Virtually everyone, and I'm including men, have seen these three films. In fact, you will find that many men have seen most, perhaps all, of the films featured in this column. This is the first time we have been able to say this when examining romance covers. The reason is that no one looks down upon a man who sees a romantic movie; men donít walk into these films with all their defenses at the ready. Men also know that romantic movies make great "date movies" and so don't shy away from them. Men who are on the same film lists as I, will easily discuss any of the films in this column.

In all three classic romance films, the faces of the characters are seen close up. This is because the human face is the body part we instinctively look towards in order to gauge another person's feelings. Notice that each face is rendered in light and shadow as well, which is the only realistic way of capturing a portrait of the human face. It is the shadow that defines the face. Remove the shadow and the face becomes indistinct. The cover artists of these three movies also wanted to introduce the other dominant aspects of the films; those other images fill the frame on all three covers.

Gone with the Wind:
The cover shows Clark Gable and Vivien Leigh, as Rhett and Scarlet, imposed over a view of Tara, her war-torn family plantation. Atlanta burns in the sky behind them as a climax to the Civil War. The actors are facing one another in profile, as if about to kiss. This face-to-face pose was most popular in the older movies but more recent years have seen cover/poster artists moving the actors into other positions. This profile facing pose tends to limit the expressions to ones of soulful longing and passion.



Casablanca:
Ingrid Bergman and Humphrey Bogart also face one another as Ilsa and Rick. Bogart is not even classically handsome yet he is able to convey deep romanticism and allure. Beneath the characters is the climactic airport scene where Rick lets Ilsa leave with her patriot husband using his exit visas. Notice that although the film was in black and white, the cover is mostly in color. This is because hand-coloring black and white photographs was in vogue then, not only for film stills but for record albums as well. An artist would paint transparently over a black and white photo, usually with oil paint. This gives a very different effect from a color photograph of the same subject. For one, flaws in the face or skin are easily concealed with this method. This technique is still used today occasionally. Colorizing a black and white film itself is a different technique accomplished by using computers.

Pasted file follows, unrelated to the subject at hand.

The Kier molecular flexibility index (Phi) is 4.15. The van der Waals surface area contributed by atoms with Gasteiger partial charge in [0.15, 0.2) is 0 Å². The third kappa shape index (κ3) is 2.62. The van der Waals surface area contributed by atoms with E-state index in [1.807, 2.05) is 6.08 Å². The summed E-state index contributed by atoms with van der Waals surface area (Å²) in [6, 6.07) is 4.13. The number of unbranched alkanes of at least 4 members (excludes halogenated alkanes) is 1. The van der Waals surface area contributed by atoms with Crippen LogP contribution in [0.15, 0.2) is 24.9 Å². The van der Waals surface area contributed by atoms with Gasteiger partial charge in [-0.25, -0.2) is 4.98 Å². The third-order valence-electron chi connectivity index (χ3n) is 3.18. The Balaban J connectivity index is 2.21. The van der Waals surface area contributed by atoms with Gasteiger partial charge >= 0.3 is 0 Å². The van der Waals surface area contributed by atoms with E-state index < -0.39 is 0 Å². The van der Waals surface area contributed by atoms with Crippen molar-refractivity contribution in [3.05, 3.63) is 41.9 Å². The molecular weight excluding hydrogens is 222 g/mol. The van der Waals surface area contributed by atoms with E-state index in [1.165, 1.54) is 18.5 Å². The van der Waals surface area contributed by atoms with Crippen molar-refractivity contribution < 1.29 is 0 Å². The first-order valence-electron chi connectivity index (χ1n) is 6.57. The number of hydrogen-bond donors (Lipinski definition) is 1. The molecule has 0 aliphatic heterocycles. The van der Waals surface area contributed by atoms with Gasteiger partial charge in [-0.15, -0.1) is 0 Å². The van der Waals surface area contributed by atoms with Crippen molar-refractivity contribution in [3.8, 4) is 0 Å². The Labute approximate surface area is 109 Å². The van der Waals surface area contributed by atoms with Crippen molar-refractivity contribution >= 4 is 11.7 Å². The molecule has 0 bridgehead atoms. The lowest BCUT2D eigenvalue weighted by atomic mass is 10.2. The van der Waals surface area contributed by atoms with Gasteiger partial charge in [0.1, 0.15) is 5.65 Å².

Titanic:
This film was released in 1997 and we see a big change in the actors' positions. Leonardo DiCaprio, as Jack, is behind Rose, portrayed by Kate Winslett, who is turned to the side. Both characters' eyes are down, as if they are savoring their final moment together. We are going to see downcast or closed eyes in many of these covers because it is instinctive to cut off one sense, vision, when giving oneself wholly up to anotherís touch. By changing position, we also have the chance to see one or both characters in a pose other than profile so that we can see more of their faces.
Notice that two people can be as close together in this position as possible. The gap is actually closed between the characters as it exists in the face-to-face profile shot. His head against her neck, with her long red hair pulled away, is also an erotically charged image. The ship itself takes up the rest of the image space and it is definitely in the sinking position as its prow tilts ever upwards. The director of this film, James Cameron, is also an artist. He was the one who drew all of "Jack's" sketches. Many movie directors are also artists and this helps them a great deal when they need to come up with imagery.